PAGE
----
Small Claims Copyright Court? Senate Judiciary Committee Approves the 2019 ‘CASE Act’

On October 4th, 2017, two lawmakers proposed a new small claims court for music artists and other content creators.

Representatives Hakeem Jeffries (D-NY) and Tom Marino (R-PA) introduced the Copyright Alternative in Small-Claims Enforcement (CASE) Act.

According to both lawmakers, piracy and theft affect all copyright owners. Yet filing paperwork to file an infringement claim usually costs hundreds of thousands of dollars, if not millions.

The bipartisan bill, they explained, would help “artists, photographers, film makers, musicians, songwriters, authors, and other creators” enforce their rights against unauthorized reproductions.

If passed, the U.S. Government would create a dedicated Copyright Claims Board.  Three Copyright Claims Officers – appointed by the Librarian of Congress – would serve a six-year term, adjudicating and settling infringement claims.

In addition, the Register of Copyrights would hire no fewer than two full-time Copyright Claims attorneys.  Copyrights holders could then file claims at a small claims court in the US Copyright Office.  Damage awards would be capped at $30,000.

The CASE Act quickly received support from top organizations in the U.S., including the NMPA and Songwriters Guild of America.

Unfortunately, the House of Representatives largely ignored the bill, leading to its expiration.

Now, the re-introduced CASE Act may finally be enacted.

Moving forward with a small claims court.

In May, Representatives Hakeem Jeffries (D-NY) and Doug Collins (R-GA) proposed the CASE Act once again.  Aiming to finally set-up the Copyrights Enforcement Board, the bill quickly received support from the American Society of Media Photographers (ASMP) and the Copyright Alliance, an influential lobbying group.

Senators John Kennedy (R-LA) introduced the same bill in the Senate on May 1st.

Speaking on the importance of the bill’s approval, Tom Kennedy, ASMP’s Executive Director, explained,

Under this legislation, these artists will have a viable alternative to the often prohibitively expensive federal court system, and their creative efforts will be appropriately protected so that they’re incentivized to continue producing works that change how people see their world.

Yet, not everyone agreed with the proposed legislation.

Seeking the bill’s defeat and/or expiration once more, Public Knowledge, a non-profit public interest group, said,

This system, as drafted, is both flatly untenable and unlikely to solve the problems it claims to address.

The Electronic Frontier Foundation, or EFF, has blasted the bill as a potential breeding ground for copyright trolls.

Yesterday, the Senate Judiciary Committee voted to move the CASE Act out of committee.  This means the full Senate can now vote on the bill’s approval, despite staunch opposition from both Public Knowledge and the EFF.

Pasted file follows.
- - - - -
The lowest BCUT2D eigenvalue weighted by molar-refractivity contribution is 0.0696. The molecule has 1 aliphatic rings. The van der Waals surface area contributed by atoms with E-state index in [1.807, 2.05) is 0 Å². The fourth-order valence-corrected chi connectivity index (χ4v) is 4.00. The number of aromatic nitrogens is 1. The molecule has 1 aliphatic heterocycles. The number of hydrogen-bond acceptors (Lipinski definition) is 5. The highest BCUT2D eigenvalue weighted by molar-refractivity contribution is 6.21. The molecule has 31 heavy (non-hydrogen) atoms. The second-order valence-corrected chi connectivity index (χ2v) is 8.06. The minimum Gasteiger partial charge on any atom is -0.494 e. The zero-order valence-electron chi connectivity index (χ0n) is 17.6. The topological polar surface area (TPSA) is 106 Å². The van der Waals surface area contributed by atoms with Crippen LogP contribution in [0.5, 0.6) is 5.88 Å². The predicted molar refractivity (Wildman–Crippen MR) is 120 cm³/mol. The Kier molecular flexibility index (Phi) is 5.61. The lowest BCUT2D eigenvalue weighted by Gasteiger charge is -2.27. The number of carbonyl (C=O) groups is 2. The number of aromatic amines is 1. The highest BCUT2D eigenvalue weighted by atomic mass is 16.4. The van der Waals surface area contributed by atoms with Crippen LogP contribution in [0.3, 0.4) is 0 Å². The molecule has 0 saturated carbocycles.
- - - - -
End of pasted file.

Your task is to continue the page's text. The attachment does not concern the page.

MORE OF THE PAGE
This time, each work infringed would remain capped at $15,000.  Creators could sue for up to $30,000.

The 2019 CASE Act’s co-sponsors include Dick Durbin (D-IL), Thom Tillis (R-NC), Mazie K. Hirono (D-HI), Marsha Blackburn (R-TN), Jeanne Shaheen (D-NH), Tom Udall (D-NM), Kevin Cramer (R-ND), Chris Coons (D-DE), and Patrick Leahy (D-VT).

Praising the Senate Judiciary Committee’s vote, Daryl Friedman, the Recording Academy’s Chief Industry, Government, and Member Relations Officer, explained,

With today’s passage of the CASE Act out of the Senate Judiciary Committee, creators are one step closer to defending their work against copyright infringement.  The many independent songwriters, artists, and producers in our membership will finally have effective remedies to protect against the frequent and willful infringement perpetuated daily by violators across the country.


Featured image by Bjoertvedt (CC by 3.0).

6 Responses

  1. Summer Heat

    Seriously? How can you call this a “court” when it is purely voluntary? The “defendant” need only say, “No, thank you.”

    It’s a joke, right? If plaintiff and defendant wanted to do this now on a voluntary basis they could do so without passing a law and spending money to constitute a “court.”

    It’s beyond explanation that when writing this story the word “voluntary” never appears in its text even though that is fundamental to the bill.

    If this is what passes for artist “rights” I think we can all take a pass.

  2. j

    No thanks scumbags i’ll keep using the regular courts and wasting their resources.

  3. Troll Court

    Great! Now every copyright troll chasing $20K for a bullshit three-chord case of “Infringement” has a court!

  4. Anonymous

    This will break the internet.

    Am I doing this right?

  5. Anonymous

    Oh, for pity’s sake.

    They can reskin it, repaint it, recolor it all they want; it’s still SOPA and still a means to ensure the people cannot enjoy memes. They want to make sure people live in fear of sharing ANYTHING and it’s heartbreaking and angering to see the government try to pass something so anti-American. People, I beg of you, protest CASE! Your lives may depend on it!